The Next Big Idea Club’s nonfiction finalists for winter 2020 have arrived.
It’s the new year, and that means the Next Big Idea Club winter finalists are here! Curators Malcolm Gladwell, Susan Cain, Adam Grant, and Daniel Pink have hand-picked the six must-read nonfiction books of winter 2020. Of these, they will soon select the two books that Next Big Idea Club members will enjoy throughout the season. Without further ado, the finalists are…
Immortality, Inc.: Renegade Science, Silicon Valley Billions, and the Quest to Live Forever
We live in an age when billionaires are betting their fortunes on laboratory advances to prove aging unnecessary and death a disease that can be cured. Researchers are delving into the mysteries of stem cells and the human genome, discovering what it means to grow old and how to keep those processes from happening. This isn’t science fiction; it’s real, it’s serious, and it’s on track to revolutionize our definitions of life and mortality. In Immortality, Inc., veteran science journalist Chip Walter delivers a gripping narrative that takes the reader into the Silicon Valley labs at the forefront of the quest to live forever.
You’re Not Listening: What You’re Missing and Why It Matters
In this illuminating and often humorous deep dive, New York Times contributor Kate Murphy explains why we’re not listening, what it’s doing to us, and how we can reverse the trend. Murphy makes accessible the psychology, neuroscience, and sociology of listening while also introducing us to some of the best listeners out there—including a CIA agent, focus group moderator, bartender, radio producer, and top furniture salesman.
Friendship: The Evolution, Biology, and Extraordinary Power of Life’s Fundamental Bond
The phenomenon of friendship is universal and elemental—friends, after all, are the family we choose. But what makes these bonds not just pleasant but essential, and how do they affect our bodies and minds? In Friendship, science journalist Lydia Denworth takes us in search of friendship’s biological, psychological, and evolutionary foundations, offering a revelatory investigation of friendship, with profound implications for our understanding of what humans and animals alike need to thrive throughout a lifetime.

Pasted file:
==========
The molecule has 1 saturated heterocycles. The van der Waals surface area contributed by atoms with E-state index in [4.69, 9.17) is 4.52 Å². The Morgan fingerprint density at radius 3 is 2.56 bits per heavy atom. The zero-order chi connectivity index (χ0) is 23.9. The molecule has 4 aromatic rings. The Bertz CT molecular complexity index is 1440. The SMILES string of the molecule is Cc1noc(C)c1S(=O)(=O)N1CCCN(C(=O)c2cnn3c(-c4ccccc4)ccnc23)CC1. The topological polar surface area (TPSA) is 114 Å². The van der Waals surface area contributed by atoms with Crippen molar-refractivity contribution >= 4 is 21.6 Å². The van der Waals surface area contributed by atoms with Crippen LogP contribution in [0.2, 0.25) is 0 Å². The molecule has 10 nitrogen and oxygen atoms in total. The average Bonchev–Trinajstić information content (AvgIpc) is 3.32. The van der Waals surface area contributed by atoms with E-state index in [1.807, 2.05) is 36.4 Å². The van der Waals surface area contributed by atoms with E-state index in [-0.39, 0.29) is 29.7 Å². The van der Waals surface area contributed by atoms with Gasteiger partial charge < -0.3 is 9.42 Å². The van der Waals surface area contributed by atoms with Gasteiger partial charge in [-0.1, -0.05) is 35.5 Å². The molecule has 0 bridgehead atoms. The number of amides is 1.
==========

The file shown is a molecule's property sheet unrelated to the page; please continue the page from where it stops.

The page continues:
Tightrope: Americans Reaching for Hope
The Pulitzer Prize-winning authors of the acclaimed, bestselling Half the Sky now issue a plea—deeply personal and told through the lives of real Americans—to address the crisis in working-class America, while focusing on solutions to mend a half century of governmental failure. With stark poignancy and political dispassion, Tightrope draws us deep into an “other America.” The authors tell this story, in part, through the lives of some of the children with whom Kristof grew up, in rural Yamhill, Oregon, an area that prospered for much of the twentieth century but has been devastated in the last few decades as blue-collar jobs disappeared. With superb, nuanced reportage, Kristof and WuDunn have given us a book that is both riveting and impossible to ignore.
Successful Aging: A Neuroscientist Explores the Power and Potential of Our Lives
Author of the iconic bestsellers This Is Your Brain on Music and The Organized Mind, Daniel Levitin turns his keen insights to what happens in our brains as we age, why we should think about health span, not life span, and, based on a rigorous analysis of neuroscientific evidence, what you can do to make the most of your life right now—no matter how old you are.
The Joy of Movement: How Exercise Helps Us Find Happiness, Hope, Connection, and Courage
The bestselling author of The Willpower Instinct introduces a surprising science-based book that doesn’t tell us why we should exercise but instead shows us how to fall in love with movement. Through her trademark blend of science and storytelling, Stanford University lecturer, research psychologist, and science writer Kelly McGonigal draws on insights from neuroscience, psychology, anthropology, and evolutionary biology—as well as memoirs, ethnographies, and philosophers—to illustrate why movement is integral to both our happiness and our humanity.